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QMemoryManager Class Reference


The QMemoryManager class provides the allocation and tracking of memory used by pixmaps and font glyphs. More...

#include <qmemorymanager_qws.h>

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Detailed Description

The QMemoryManager class provides the allocation and tracking of memory used by pixmaps and font glyphs.

The QMemoryManager class allocates pixmaps from video ram, main memory, or now if enabled, shared memory which allows pixmap data to be shared between Qt/Embedded processes. The shared memory is managed by the QSharedMemoryManager class which is able to track allocated and freed memory from it between processes. It works similar to malloc and free in how it maintains that memory, however it is implemented in a way to allow this to work from different processes which may have this memory mapped to different virtual addresses as well as needing locking during allocation and deallocation.

To make shared memory useful between processes, there needs to be a common way for different processes to identify and reference the share items stored in the memory. Therefore items stored are looked up based on a key, the key also needs to be in the shared memory, and if present can then be used to map an item in the memory based on the key, much in the way the pixmap cache already works but in a shared manner that works across processes. The key searching is implemented using an array with bsearch for efficency. When the items are added, qsort is used to keep the item pointers ordered by key so the bsearch works. The choice to use an array and bsearch was one of efficency, however this means that the number of items able to be added to the cache is limited by the size chosen for the array at compile time, however a future improvement could be to use a dynamic array allocated from shared memory to make it possible to grow this array as needed. But in most cases it should be possible to determine the average size of items in the shared memory, which means a reasonable value for the size of this array should be able to be determined. A reasonable guess maybe that items will be 1Kb in size on average, some debug to profile the size of items as they are added to the cache should make it possible to be more exact for a given environment.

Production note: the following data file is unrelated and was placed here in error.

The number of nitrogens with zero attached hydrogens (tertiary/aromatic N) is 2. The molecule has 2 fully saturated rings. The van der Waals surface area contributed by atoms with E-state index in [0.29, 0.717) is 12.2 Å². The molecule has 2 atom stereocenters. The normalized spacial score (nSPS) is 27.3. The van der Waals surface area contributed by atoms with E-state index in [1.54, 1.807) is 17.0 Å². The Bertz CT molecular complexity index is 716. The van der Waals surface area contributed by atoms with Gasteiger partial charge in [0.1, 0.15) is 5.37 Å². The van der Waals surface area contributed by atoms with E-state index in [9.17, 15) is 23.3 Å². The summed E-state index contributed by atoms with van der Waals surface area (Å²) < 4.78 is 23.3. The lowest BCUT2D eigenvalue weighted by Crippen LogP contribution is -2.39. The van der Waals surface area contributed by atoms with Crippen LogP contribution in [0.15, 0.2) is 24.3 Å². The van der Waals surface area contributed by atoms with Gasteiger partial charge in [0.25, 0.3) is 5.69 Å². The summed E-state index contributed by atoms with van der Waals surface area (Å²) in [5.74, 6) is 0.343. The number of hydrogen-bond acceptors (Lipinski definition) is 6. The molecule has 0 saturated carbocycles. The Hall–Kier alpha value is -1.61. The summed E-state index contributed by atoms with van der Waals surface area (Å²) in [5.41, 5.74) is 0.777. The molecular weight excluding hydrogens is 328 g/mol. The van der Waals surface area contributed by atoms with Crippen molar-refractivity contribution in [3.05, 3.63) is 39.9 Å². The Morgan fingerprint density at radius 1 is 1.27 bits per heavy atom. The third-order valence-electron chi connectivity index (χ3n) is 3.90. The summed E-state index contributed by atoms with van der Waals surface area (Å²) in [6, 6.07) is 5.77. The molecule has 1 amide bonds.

The font glyph caching is very much the same as pixmap caching if it is possible to generate a key that identifies the glyph or set of glyphs. Storage of the key is an overhead in font glyph caching, therefore this cost is reduced if multiple glyphs are cached at a time with the one key. A value of 16 glyphs at a time was chosen based on testing of memory usage and the trade off of key overhead caching different number of glyphs at a time. Originally a row of 256 glyphs were cached at a time, but trial and error showed that in a test of text with Japanese text, that typically the characters used spanned too many of the rows that it very quickly filled the cache and that the majority of the glyphs cached did not get used. The glyphs used tended to be from all over the range of unicode characters, and 16 glyphs at a time was reasonable with out filling the test cache of 1 Mb. Caching multiple glyphs requires that an array in the cached item indexes the offset to the glyph in the set within the chunk of shared memory.

When the cache gets full, both the font and pixmap caching code falls back to their original implementations of allocating and searching from local memory to that process. Another factor taken in to account is screen rotation, the key associated with an item in the shared memory has appended something that identifys the rotation of the process which added it. This ensures that after the rotation is changed or an app with a different rotation is run, it will not find from the cache an incorrectly rotated image than what it requires.

As with pixmap caching previously, an item in the cache will remain there while there are still references to the data. This requires reference counting so that it is possible to determine when it is safe to reuse the data used by a cached item. To avoid delays during allocation when memory is required from the cache, a timer event periodically removes a few items at a time from the cache which have been identified as no longer referenced. This provides something similar to incremental garbage collection. It is possible that after a dereference and an an item is identified as needing to be removed it may be referenced again before the timer event, therefore the timer event must check again the item still has no references.

For extra robustness, some extra locking maybe required in a few places. Another consideration that requires some additions to the current code is the abnormal termination of a process which contains references to items in the cache. To handle this signal handlers will be required to ensure items get correctly dereferenced in these cases. This is similar to the same problem with pixmaps allocated from video ram by a process which ends abnormally.


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